Neural net algorithms were developed decades ago, but today’s modern computing infrastructure — along with the enormous quantity of data we can now throw at those algorithms — has increased neural net effectiveness by a magnitude. Wang says these advances have been essential for risk management:

We take trust very seriously. It’s our brand. We have to decide in a couple of hundred milliseconds whether this is a good person, [in which case] we will give him or her the best and the fastest and the most convenient experience. Or is it a potentially bad guy and we have to insert some friction? The recent progress on the infrastructure side enables the application of a neural network in a practical payment risk management world possible.

Quickly determining trustworthy customers and putting them in the express lane to a transaction is a key objective, Wang explains, using caching mechanisms to run relational queries and linear algorithms, among other techniques. The more sophisticated algorithms apply to customers who may be problematic, which slows down the system a bit as it acquires more data to perform in-depth screening.

This downstream process extends all the way to deep learning, which today also powers computer vision, speech recognition, and other applications. When I asked Wang for a layman’s explanation of the difference between neural nets and deep learning, she offered this explanation:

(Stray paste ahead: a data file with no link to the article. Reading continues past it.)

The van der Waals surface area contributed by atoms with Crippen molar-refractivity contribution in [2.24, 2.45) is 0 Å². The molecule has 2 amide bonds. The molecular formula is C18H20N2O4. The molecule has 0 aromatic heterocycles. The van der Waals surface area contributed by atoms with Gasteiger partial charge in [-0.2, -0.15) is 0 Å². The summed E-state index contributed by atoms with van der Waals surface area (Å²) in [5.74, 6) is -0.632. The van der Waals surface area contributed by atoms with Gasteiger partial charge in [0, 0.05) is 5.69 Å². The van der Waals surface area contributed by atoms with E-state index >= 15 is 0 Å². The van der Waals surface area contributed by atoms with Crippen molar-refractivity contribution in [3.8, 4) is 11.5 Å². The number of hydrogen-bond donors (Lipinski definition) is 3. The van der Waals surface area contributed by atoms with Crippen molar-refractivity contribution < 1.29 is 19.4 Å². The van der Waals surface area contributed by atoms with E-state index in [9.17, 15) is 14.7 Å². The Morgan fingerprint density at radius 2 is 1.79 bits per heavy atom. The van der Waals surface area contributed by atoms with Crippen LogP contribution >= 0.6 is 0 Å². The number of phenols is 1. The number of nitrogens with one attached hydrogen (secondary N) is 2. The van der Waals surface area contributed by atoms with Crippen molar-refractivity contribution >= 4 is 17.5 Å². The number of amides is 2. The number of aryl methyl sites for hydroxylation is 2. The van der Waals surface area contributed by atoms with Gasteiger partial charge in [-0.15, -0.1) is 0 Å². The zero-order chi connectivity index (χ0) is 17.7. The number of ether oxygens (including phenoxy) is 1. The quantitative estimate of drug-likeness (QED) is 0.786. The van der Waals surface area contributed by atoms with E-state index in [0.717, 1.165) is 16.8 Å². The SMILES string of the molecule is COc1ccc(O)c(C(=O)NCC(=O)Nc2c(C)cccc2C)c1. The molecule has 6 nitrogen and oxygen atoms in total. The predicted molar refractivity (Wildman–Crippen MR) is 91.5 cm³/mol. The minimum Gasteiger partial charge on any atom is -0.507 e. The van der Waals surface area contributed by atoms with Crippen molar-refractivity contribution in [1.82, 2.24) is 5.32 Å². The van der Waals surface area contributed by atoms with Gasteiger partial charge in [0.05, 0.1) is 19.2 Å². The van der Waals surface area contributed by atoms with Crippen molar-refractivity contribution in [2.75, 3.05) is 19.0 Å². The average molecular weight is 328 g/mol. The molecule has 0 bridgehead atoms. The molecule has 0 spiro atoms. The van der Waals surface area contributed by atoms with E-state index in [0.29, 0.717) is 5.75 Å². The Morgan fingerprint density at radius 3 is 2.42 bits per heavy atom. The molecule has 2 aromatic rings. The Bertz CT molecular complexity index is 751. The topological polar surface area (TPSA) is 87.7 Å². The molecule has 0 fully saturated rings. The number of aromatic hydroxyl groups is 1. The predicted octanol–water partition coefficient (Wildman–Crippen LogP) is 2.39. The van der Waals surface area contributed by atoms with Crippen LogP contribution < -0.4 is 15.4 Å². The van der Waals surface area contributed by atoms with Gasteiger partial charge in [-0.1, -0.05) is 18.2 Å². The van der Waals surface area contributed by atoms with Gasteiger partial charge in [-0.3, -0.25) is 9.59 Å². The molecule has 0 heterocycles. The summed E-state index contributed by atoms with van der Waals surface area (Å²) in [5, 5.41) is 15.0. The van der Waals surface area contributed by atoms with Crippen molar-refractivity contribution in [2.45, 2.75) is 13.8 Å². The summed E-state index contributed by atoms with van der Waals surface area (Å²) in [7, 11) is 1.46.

A neural net tries to mimic a human’s way of processing information. We take ABC and try to create a relationship among them, and we take a CDE and create another relationship, and then on a higher level abstract the intermediate mini-model. So it’s kind of mimicking the human thought process. But in deep learning you’re basically taking it to many, many layers. It’s not just ABCDE, there are like 3,000 features out there and then within that 3,000 there are a lot of mini-classes of features. They have all kinds of relationships and we’re just adding layers and layers of these intermediary mini-models or mini-abstractions of the information — and in the end come up with the top level.

Wang emphasizes that you need large quantities of data to support these complex neural network structures. PayPal itself collects gargantuan amounts of data about buyers and sellers, including their network information, machine information, and financial data. The deep learning beast is well fed.

But again, PayPal does not use deep learning in isolation. It applies all three together: linear, neural network, and deep learning algorithms. Wang explains why: